On 22 July 2010 the International Court of Justice (ICJ) concluded that Kosovo’s declaration of independence of 17 February 2008 did not violate general international law and rejected Serbian claims. This Advisory Opinion of the ICJ led to celebrations in Pristina, frustration in Belgrade but also skepticism in the international community as for subsequent developments. In view of its long-standing interest in Balkan politics and attempting to elaborate on the future of Kosovo after Hague, the Hellenic Foundation for European and Foreign Policy (ELIAMEP) organised a panel discussion on 12 November 2010 at the at ‘Yiannos Kranidiotis’ Amphitheatre of the Hellenic Ministry of Foreign Affairs. Speakers included Mr. Veton Surroi (Chairman of the Board, Foreign Policy Club, Pristina) and Ambassador (ret.) Alexandros Mallias (Special Advisor, ELIAMEP). The discussion was moderated by Professor Thanos Veremis (Vice-President of ELIAMEP).

Both Mr. Surroi and Ambassador Mallias agreed that Kosovo’s independence and territorial integrity cannot any longer be put into question. Furthermore, they explained that the UN admission issue and that of EU membership can possibly help the international community in providing adequate political incentives towards a negotiated settlement. Their common diagnosis also was that the whole situation provides a ‘golden opportunity’ for Europe’s Balkan policy in spite of its current division over Kosovo’s recognition.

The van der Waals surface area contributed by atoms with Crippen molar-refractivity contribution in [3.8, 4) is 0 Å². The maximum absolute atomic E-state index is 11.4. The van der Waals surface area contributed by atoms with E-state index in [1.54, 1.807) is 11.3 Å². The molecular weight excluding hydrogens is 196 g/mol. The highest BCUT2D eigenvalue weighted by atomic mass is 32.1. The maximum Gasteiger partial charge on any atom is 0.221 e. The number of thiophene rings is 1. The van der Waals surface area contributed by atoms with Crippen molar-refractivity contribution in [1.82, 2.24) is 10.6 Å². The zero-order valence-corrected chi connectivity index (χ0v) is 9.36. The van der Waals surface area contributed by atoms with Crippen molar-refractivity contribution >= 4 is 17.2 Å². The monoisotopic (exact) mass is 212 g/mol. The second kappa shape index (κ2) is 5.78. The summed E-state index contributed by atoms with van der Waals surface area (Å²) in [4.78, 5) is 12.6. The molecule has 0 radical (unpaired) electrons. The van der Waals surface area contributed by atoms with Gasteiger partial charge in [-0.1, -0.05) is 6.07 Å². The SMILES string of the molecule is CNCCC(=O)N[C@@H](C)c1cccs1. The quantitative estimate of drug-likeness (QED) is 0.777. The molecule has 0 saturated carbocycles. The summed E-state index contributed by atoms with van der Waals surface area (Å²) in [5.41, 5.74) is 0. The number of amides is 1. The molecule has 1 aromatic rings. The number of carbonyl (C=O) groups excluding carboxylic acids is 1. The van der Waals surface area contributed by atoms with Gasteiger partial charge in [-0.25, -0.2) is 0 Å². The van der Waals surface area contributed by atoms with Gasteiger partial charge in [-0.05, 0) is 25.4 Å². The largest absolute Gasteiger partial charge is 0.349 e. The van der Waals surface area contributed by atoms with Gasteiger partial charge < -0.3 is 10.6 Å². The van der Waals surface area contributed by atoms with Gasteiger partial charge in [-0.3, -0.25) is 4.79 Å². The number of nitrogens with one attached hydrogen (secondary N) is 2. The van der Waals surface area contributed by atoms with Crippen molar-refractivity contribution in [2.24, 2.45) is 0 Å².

For his part, Veton Surroi said that the recent ICJ opinion brought the issue from the UN to Brussels. In his view, the EU has to play the role of a negotiator and not only of a mediator, although he did not exclude the possibility of US involvement at some stage. Mr. Surroi considered Kosovo as an ‘unfinished state’ and focused on various practical problems, such as the lack of direct mobile connection networks, as well as on the problems in its northern part. Referring to the negotiation process, he mentioned that Serbia should face ‘hard realities’ which are irreversible and explained that dialogue should not be exploratory in nature.

As for Ambassador Mallias, he placed his talk in an optimistic European context explaining that Serbs and Kosovars will have to live side-by-side as European citizens in the future.  On that basis, dialogue should be called an ‘initiative for the next generation’ dealing with Kosovo’s ‘status within the status’.  In parallel, Ambassador Mallias referred to the ‘Agenda 2014’ initiative being promoted by the Greek government as an indispensable soft -power mechanism for changing attitudes and policies in the Balkans. He, finally, made a clear distinction between the independence of Kosovo and the situation in the occupied territories in Cyprus explaining that the ICJ Opinion of 22 July 2010 does not constitute a precedent.